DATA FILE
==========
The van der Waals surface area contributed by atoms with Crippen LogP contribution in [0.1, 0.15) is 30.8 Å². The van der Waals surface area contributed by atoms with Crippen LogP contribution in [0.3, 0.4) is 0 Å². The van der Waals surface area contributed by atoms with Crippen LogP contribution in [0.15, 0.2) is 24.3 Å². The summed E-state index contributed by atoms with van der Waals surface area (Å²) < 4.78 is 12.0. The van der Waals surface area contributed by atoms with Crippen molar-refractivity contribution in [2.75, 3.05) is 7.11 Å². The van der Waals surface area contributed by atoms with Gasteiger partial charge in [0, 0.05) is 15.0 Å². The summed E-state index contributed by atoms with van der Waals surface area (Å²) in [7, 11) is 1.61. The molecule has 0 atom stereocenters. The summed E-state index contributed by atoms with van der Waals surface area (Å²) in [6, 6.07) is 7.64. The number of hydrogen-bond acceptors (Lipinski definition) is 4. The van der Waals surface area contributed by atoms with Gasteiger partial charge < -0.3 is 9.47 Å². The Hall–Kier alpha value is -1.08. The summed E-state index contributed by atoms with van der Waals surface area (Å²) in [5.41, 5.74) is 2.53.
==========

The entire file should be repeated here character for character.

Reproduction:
The van der Waals surface area contributed by atoms with Crippen LogP contribution in [0.1, 0.15) is 30.8 Å². The van der Waals surface area contributed by atoms with Crippen LogP contribution in [0.3, 0.4) is 0 Å². The van der Waals surface area contributed by atoms with Crippen LogP contribution in [0.15, 0.2) is 24.3 Å². The summed E-state index contributed by atoms with van der Waals surface area (Å²) < 4.78 is 12.0. The van der Waals surface area contributed by atoms with Crippen molar-refractivity contribution in [2.75, 3.05) is 7.11 Å². The van der Waals surface area contributed by atoms with Gasteiger partial charge in [0, 0.05) is 15.0 Å². The summed E-state index contributed by atoms with van der Waals surface area (Å²) in [7, 11) is 1.61. The molecule has 0 atom stereocenters. The summed E-state index contributed by atoms with van der Waals surface area (Å²) in [6, 6.07) is 7.64. The number of hydrogen-bond acceptors (Lipinski definition) is 4. The van der Waals surface area contributed by atoms with Gasteiger partial charge < -0.3 is 9.47 Å². The Hall–Kier alpha value is -1.08. The summed E-state index contributed by atoms with van der Waals surface area (Å²) in [5.41, 5.74) is 2.53.